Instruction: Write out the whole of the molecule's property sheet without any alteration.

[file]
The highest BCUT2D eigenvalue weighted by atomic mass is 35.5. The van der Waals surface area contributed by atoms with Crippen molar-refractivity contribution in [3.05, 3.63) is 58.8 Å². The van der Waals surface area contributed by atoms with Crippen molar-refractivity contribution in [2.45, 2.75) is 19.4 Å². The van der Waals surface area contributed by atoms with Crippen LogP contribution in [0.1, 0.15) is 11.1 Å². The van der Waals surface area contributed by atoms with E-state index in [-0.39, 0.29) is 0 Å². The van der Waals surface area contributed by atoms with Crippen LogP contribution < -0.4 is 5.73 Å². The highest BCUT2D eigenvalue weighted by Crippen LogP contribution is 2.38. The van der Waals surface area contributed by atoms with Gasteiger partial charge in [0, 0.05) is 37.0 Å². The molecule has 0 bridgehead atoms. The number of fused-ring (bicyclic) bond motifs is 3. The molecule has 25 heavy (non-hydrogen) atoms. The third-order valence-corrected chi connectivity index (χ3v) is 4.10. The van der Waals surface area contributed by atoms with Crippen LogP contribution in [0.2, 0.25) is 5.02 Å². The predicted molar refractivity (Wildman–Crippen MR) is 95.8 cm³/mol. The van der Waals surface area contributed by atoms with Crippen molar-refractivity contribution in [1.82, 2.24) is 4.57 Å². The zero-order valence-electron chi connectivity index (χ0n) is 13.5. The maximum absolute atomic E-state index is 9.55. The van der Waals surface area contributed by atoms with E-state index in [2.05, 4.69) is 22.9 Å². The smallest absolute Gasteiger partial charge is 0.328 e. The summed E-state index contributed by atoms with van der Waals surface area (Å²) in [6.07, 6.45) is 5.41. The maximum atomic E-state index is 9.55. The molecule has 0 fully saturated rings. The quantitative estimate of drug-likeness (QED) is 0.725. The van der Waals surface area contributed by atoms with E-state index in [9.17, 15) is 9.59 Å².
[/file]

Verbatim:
The highest BCUT2D eigenvalue weighted by atomic mass is 35.5. The van der Waals surface area contributed by atoms with Crippen molar-refractivity contribution in [3.05, 3.63) is 58.8 Å². The van der Waals surface area contributed by atoms with Crippen molar-refractivity contribution in [2.45, 2.75) is 19.4 Å². The van der Waals surface area contributed by atoms with Crippen LogP contribution in [0.1, 0.15) is 11.1 Å². The van der Waals surface area contributed by atoms with E-state index in [-0.39, 0.29) is 0 Å². The van der Waals surface area contributed by atoms with Crippen LogP contribution < -0.4 is 5.73 Å². The highest BCUT2D eigenvalue weighted by Crippen LogP contribution is 2.38. The van der Waals surface area contributed by atoms with Gasteiger partial charge in [0, 0.05) is 37.0 Å². The molecule has 0 bridgehead atoms. The number of fused-ring (bicyclic) bond motifs is 3. The molecule has 25 heavy (non-hydrogen) atoms. The third-order valence-corrected chi connectivity index (χ3v) is 4.10. The van der Waals surface area contributed by atoms with Crippen LogP contribution in [0.2, 0.25) is 5.02 Å². The predicted molar refractivity (Wildman–Crippen MR) is 95.8 cm³/mol. The van der Waals surface area contributed by atoms with Crippen molar-refractivity contribution in [1.82, 2.24) is 4.57 Å². The zero-order valence-electron chi connectivity index (χ0n) is 13.5. The maximum absolute atomic E-state index is 9.55. The van der Waals surface area contributed by atoms with E-state index in [2.05, 4.69) is 22.9 Å². The smallest absolute Gasteiger partial charge is 0.328 e. The summed E-state index contributed by atoms with van der Waals surface area (Å²) in [6.07, 6.45) is 5.41. The maximum atomic E-state index is 9.55. The molecule has 0 fully saturated rings. The quantitative estimate of drug-likeness (QED) is 0.725. The van der Waals surface area contributed by atoms with E-state index in [9.17, 15) is 9.59 Å².